RIP, Caroline Crawley

I knew Caroline Crawley and Jemaur Tayle who were Shelleyan Orphan through my brother Jeremy. They were making a video for their single "Cavalry of Clouds." I painted for pop videos and fashion shoots. They'd found this little unsigned drawing by the lesser known Pre-Raphaelites Simeon Solomon in a flea market and wanted me to paint something like that on an easel in the video.

They liked Nick Drake, that kind of thing, the early '70s folk and strings but their sound was steeped in a greater sweetness, a far off wistfulness. Like some new elderflower liquor based on an old recipe. Music and politics had taken a dark turn in the late '80s and the journalists were curious but suspicious. But for artists, musicians and fashion designers who knew them they represented a golden numinous away from all that.

Caroline's voice lifted them into a high cloud. There was nothing else like it in pop. Apart from it's sheer beauty as an instrument she created this intimacy. Watching her live she was a little shy, you found yourself leaning in a bit. She didn't embody the song or deliver it she seemed to be turning it over in her fingers like something very precious that if you came over here you'd see it from her angle.

British bands are very good at evoking a whole world in an album. The Clash or Black Sabbath, another place that you could go to. Clothes, new ways of talking, hair. Their first record Helleborine was for the kids that didn't want to go to the disco after the pub but went to the graveyard instead and drank hard cider in black and lace.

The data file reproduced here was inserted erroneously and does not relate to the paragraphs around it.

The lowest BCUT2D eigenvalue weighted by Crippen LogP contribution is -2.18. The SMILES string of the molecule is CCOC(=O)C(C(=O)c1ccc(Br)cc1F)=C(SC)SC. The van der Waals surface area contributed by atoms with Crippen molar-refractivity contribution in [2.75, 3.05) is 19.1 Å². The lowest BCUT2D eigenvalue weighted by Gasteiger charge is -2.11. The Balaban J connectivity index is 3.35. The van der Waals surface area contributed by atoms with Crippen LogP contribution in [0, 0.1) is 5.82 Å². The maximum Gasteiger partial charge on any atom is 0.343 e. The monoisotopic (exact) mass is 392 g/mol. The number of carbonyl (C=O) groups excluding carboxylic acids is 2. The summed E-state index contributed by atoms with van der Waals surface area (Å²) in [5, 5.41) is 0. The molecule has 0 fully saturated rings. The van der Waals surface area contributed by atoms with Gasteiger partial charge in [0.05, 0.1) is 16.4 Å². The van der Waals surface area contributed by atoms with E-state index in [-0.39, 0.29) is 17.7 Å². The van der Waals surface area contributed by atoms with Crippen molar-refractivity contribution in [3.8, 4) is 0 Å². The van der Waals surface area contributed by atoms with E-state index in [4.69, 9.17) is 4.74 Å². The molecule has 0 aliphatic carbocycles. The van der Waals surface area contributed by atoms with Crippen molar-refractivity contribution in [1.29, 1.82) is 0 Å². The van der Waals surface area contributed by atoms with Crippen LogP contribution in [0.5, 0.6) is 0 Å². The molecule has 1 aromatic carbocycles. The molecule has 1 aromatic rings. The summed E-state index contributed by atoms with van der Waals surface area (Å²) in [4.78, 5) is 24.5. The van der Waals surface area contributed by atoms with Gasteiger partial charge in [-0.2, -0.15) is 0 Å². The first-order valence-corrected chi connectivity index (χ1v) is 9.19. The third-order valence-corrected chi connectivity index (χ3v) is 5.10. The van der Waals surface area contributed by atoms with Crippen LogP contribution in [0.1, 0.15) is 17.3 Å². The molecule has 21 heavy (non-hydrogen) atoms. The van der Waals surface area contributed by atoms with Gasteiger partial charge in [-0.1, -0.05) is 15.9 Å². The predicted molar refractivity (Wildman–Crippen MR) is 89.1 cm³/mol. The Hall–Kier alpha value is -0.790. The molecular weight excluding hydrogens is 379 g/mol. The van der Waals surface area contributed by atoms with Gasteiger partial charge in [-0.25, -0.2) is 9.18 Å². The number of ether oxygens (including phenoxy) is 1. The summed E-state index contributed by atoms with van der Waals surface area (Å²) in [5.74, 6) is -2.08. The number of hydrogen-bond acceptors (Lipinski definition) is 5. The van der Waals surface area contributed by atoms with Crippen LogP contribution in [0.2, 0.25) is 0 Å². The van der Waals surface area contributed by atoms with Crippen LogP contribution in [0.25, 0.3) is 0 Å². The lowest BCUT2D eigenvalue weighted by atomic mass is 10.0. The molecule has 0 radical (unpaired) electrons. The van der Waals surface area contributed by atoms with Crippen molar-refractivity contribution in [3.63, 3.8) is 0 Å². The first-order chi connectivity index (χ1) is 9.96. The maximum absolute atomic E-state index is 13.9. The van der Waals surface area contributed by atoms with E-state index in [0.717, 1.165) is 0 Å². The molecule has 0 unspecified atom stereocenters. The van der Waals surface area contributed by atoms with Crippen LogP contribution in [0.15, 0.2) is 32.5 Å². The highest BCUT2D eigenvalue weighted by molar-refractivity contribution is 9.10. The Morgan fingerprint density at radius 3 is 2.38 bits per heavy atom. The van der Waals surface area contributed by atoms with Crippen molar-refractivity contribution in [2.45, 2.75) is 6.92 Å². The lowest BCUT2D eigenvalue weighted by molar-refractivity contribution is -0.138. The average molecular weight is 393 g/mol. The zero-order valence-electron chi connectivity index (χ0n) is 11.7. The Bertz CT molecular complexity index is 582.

They took me on tour a couple of times in Northern Europe. I painted to one side, big Romantic images; we'd go out on the streets of Brussels giddy just mucking, about then drove to the next town sleeping off the wine in the van. I was on The Tube with them, the '80s best indie pop show but eventually the record company decided to sharpen it up and they didn't ask me back. (The author can be seen painting on the UK televsion show The Tube in the video at the top.) The band became more professional, touring with The Cure and I didn't see them much after that.

I see her now though in long wreaths of bronze hair leaning slightly back, turning this marvelous sound in the air. The music reminding me of something in the past that I have loved and is now gone. Not mourning but sweetly reminiscing like the autumn sun setting. - Millree Hughes 

Mr. Hughes was born in North Wales in 1960, son of an Anglican priest. He began making art on the computer in 1998 in NYC.

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